London: An 850,000 pound book deal signed by Wikileaks founder Julian Assange to write his memoirs has collapsed over fears the US Government could use it for extradition hearings.
The Australian-born journalist said that he is unhappy with his ``ghost-written`` book and that he never actually wanted it written, adding that he had only agreed to the memoir because he was in a financial crisis.
Assange, who will appear before the High Court on July 12 for an appeal against his extradition on sex assault allegations, said that he had received an advance of 500,000 pounds for his book from publishers Alfred A Knopf of Random House with a further 350,000 pounds coming from Canongate, the Daily Mail reports.
Assange has been under house arrest since December last year, and is obliged to report to the police station every day as well as wear an electronic tag.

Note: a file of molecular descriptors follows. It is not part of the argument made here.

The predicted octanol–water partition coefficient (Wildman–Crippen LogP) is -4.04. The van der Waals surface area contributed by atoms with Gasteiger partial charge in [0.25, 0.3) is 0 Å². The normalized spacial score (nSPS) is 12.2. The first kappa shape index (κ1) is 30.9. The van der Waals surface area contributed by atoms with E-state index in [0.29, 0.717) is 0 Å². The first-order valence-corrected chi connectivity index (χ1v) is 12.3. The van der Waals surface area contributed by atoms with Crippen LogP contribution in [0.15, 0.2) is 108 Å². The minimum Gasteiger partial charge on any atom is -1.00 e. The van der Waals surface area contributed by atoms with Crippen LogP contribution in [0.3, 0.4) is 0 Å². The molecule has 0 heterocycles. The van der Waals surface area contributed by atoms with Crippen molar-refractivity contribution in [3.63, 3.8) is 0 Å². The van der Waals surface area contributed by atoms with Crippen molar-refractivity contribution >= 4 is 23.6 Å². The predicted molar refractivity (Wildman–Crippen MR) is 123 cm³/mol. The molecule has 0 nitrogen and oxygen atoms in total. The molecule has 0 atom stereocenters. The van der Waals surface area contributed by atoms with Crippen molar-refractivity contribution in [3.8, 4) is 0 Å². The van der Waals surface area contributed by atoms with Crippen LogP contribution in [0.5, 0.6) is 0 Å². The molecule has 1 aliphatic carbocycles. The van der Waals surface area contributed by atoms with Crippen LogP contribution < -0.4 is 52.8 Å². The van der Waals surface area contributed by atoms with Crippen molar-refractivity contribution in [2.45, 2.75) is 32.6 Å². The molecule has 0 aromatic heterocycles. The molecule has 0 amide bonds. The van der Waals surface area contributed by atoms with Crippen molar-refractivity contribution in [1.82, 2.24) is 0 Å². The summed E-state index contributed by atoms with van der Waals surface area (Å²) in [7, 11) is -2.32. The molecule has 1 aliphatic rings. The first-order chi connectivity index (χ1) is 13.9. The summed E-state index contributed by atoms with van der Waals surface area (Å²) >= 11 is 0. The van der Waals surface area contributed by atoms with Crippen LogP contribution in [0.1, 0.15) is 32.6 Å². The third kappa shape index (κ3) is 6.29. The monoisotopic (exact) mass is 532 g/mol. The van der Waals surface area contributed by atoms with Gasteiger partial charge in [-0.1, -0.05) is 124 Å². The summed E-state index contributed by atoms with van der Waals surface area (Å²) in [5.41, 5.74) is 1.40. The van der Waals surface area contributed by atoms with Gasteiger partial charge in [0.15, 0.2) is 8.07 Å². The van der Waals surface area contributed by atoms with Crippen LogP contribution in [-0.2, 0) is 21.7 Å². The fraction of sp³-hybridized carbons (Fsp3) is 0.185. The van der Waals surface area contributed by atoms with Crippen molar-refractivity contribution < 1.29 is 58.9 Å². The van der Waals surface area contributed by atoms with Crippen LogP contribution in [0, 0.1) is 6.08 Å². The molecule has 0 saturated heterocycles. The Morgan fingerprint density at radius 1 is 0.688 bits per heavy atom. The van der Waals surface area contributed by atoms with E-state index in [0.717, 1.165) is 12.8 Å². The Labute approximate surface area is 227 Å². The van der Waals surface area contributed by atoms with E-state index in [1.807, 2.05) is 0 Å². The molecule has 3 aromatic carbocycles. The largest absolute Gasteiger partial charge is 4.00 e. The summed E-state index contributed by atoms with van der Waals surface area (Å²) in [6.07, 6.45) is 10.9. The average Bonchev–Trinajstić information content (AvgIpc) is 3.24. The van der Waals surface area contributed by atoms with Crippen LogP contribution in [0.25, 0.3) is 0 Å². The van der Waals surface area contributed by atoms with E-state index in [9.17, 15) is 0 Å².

Earlier this month, supporters of Assange had claimed that the British Government has erected CCTV cameras to spy on the house where he is staying in East Anglia.
In a video, titled “House Arrest”, and released by WikiLeaks, they claim that three cameras have been erected to watch who enters and leaves his temporary home.
On the video, Sarah Harrison, one of the WikiLeaks`` team, said: “This is one of the three cameras that is outside each entrance of the property.
“We suddenly noticed them appearing since we have been here. We believe they are monitoring everything that goes in and out of the property,” she added.